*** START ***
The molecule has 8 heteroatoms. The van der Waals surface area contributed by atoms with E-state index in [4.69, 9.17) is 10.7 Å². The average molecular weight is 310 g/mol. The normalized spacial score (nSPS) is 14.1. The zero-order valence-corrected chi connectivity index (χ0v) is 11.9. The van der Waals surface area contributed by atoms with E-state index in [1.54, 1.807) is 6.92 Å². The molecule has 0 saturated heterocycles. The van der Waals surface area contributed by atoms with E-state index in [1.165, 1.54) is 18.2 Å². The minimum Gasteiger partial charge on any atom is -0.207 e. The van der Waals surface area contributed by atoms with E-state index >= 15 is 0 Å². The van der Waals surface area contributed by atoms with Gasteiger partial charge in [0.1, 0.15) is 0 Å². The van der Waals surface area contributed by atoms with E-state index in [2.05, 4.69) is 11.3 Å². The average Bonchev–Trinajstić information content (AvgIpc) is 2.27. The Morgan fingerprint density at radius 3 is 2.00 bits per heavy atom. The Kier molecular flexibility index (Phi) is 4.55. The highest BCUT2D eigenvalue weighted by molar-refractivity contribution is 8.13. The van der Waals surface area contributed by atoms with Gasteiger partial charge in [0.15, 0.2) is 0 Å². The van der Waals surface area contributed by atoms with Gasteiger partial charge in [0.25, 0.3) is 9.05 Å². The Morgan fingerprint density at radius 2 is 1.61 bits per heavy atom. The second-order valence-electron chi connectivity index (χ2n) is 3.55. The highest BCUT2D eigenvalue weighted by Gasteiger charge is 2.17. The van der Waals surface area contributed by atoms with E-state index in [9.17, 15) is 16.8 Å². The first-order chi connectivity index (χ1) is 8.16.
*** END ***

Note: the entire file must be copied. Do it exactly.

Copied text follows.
The molecule has 8 heteroatoms. The van der Waals surface area contributed by atoms with E-state index in [4.69, 9.17) is 10.7 Å². The average molecular weight is 310 g/mol. The normalized spacial score (nSPS) is 14.1. The zero-order valence-corrected chi connectivity index (χ0v) is 11.9. The van der Waals surface area contributed by atoms with E-state index in [1.54, 1.807) is 6.92 Å². The molecule has 0 saturated heterocycles. The van der Waals surface area contributed by atoms with E-state index in [1.165, 1.54) is 18.2 Å². The minimum Gasteiger partial charge on any atom is -0.207 e. The van der Waals surface area contributed by atoms with E-state index >= 15 is 0 Å². The van der Waals surface area contributed by atoms with Gasteiger partial charge in [0.1, 0.15) is 0 Å². The van der Waals surface area contributed by atoms with E-state index in [2.05, 4.69) is 11.3 Å². The average Bonchev–Trinajstić information content (AvgIpc) is 2.27. The Morgan fingerprint density at radius 3 is 2.00 bits per heavy atom. The Kier molecular flexibility index (Phi) is 4.55. The highest BCUT2D eigenvalue weighted by molar-refractivity contribution is 8.13. The van der Waals surface area contributed by atoms with Gasteiger partial charge in [0.15, 0.2) is 0 Å². The van der Waals surface area contributed by atoms with Gasteiger partial charge in [0.25, 0.3) is 9.05 Å². The Morgan fingerprint density at radius 2 is 1.61 bits per heavy atom. The second-order valence-electron chi connectivity index (χ2n) is 3.55. The highest BCUT2D eigenvalue weighted by Gasteiger charge is 2.17. The van der Waals surface area contributed by atoms with E-state index in [9.17, 15) is 16.8 Å². The first-order chi connectivity index (χ1) is 8.16.